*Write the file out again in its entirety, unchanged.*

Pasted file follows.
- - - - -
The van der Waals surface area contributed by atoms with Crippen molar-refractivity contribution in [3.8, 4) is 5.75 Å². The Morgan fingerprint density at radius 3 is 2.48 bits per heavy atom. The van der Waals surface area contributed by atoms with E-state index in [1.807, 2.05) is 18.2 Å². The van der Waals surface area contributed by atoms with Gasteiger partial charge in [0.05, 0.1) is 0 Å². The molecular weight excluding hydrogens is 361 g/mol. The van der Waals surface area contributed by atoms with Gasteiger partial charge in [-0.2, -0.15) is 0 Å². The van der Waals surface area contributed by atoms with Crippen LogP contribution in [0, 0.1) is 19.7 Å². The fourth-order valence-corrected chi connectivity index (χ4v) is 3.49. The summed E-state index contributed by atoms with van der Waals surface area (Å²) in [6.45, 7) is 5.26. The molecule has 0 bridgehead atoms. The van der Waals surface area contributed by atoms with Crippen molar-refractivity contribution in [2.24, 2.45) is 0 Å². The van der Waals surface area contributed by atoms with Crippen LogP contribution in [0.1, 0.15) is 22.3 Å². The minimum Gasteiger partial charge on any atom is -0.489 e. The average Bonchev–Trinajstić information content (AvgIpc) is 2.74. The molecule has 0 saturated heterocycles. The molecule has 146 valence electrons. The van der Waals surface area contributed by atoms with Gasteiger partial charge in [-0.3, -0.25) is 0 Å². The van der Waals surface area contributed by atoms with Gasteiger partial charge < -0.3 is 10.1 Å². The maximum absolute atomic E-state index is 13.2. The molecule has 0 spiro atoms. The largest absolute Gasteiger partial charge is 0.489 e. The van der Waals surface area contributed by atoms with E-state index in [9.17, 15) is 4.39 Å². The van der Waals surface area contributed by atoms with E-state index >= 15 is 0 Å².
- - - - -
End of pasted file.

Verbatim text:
The van der Waals surface area contributed by atoms with Crippen molar-refractivity contribution in [3.8, 4) is 5.75 Å². The Morgan fingerprint density at radius 3 is 2.48 bits per heavy atom. The van der Waals surface area contributed by atoms with E-state index in [1.807, 2.05) is 18.2 Å². The van der Waals surface area contributed by atoms with Gasteiger partial charge in [0.05, 0.1) is 0 Å². The molecular weight excluding hydrogens is 361 g/mol. The van der Waals surface area contributed by atoms with Gasteiger partial charge in [-0.2, -0.15) is 0 Å². The van der Waals surface area contributed by atoms with Crippen LogP contribution in [0, 0.1) is 19.7 Å². The fourth-order valence-corrected chi connectivity index (χ4v) is 3.49. The summed E-state index contributed by atoms with van der Waals surface area (Å²) in [6.45, 7) is 5.26. The molecule has 0 bridgehead atoms. The van der Waals surface area contributed by atoms with Crippen molar-refractivity contribution in [2.24, 2.45) is 0 Å². The van der Waals surface area contributed by atoms with Crippen LogP contribution in [0.1, 0.15) is 22.3 Å². The minimum Gasteiger partial charge on any atom is -0.489 e. The average Bonchev–Trinajstić information content (AvgIpc) is 2.74. The molecule has 0 saturated heterocycles. The molecule has 146 valence electrons. The van der Waals surface area contributed by atoms with Gasteiger partial charge in [-0.3, -0.25) is 0 Å². The van der Waals surface area contributed by atoms with Gasteiger partial charge < -0.3 is 10.1 Å². The maximum absolute atomic E-state index is 13.2. The molecule has 0 spiro atoms. The largest absolute Gasteiger partial charge is 0.489 e. The van der Waals surface area contributed by atoms with E-state index in [9.17, 15) is 4.39 Å². The van der Waals surface area contributed by atoms with E-state index >= 15 is 0 Å².